Long the scourge of the classroom and schoolyard, bullying has left many a child’s sense of security shattered. As many victims past and present can attest, being the victim of bullying can transform a school from a nurturing environment into a source of fear and unhappiness. Nor is the schoolyard the only realm where one encounters bullies. Cyberspace and the workplace also are fertile soil in which bullying and harassment can, and do, take root.
As some elementary students and parents learned this week at an Anti-bullying Student Conference at Sunflower Elementary School, bullying needs to be talked about more openly if is to be stopped. The first-ever conference aimed to raise students’ and parents’ awareness about the problems associated with bullying. As part of Public Schools Week, the conference invited various community members to speak with students about ways in which bullying and harassment can be stemmed.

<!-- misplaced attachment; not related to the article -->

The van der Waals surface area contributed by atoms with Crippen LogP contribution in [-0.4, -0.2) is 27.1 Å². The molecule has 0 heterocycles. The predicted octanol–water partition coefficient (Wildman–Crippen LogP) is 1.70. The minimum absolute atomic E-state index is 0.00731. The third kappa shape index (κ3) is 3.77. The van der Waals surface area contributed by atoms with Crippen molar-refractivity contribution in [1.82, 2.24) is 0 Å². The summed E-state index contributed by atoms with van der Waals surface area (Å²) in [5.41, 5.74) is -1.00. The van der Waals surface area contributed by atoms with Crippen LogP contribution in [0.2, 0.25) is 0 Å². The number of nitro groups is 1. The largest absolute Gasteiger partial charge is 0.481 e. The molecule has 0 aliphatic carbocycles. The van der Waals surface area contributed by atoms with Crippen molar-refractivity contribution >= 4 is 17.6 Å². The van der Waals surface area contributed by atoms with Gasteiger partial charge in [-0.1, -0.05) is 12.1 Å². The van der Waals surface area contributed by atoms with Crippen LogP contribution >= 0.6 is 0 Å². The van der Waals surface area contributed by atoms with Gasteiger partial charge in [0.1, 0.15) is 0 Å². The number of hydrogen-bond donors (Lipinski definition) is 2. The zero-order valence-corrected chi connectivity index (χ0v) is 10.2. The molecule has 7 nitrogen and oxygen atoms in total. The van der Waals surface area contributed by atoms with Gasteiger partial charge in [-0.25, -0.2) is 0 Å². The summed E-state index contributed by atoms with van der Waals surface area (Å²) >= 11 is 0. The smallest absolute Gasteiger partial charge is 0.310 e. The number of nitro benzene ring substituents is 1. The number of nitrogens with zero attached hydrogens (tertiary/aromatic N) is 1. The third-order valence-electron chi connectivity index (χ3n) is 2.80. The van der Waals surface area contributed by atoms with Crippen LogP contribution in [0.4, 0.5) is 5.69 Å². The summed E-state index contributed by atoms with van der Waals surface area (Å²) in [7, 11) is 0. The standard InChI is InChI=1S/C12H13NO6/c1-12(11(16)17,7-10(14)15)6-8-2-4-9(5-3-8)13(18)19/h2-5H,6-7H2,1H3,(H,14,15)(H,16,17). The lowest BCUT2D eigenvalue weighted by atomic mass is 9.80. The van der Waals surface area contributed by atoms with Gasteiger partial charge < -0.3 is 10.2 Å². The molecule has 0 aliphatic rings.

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Left unchecked, such behavior has a tendency to carry over into adulthood, where workplaces and social gatherings often offer up plenty of new targets. The anonymity offered by the Internet has also produced an ever-present and unidentifiable mass that constantly threatens to pounce with or without reason. As many victims of bullying and harassment could painfully share, a bully’s behavior often defies any rational explanation. That such perpetrators need help goes without saying, and we hope they get the help they need.
Learning healthy ways to cope with being subjected to bullying is just as important as well for victims. When dealt with properly, those subjected to such unwarranted harassment can do much to help with prevention and remedial efforts in the community.
Schoolyard and workplace bullying.
Whole community needs to work to make it stop.
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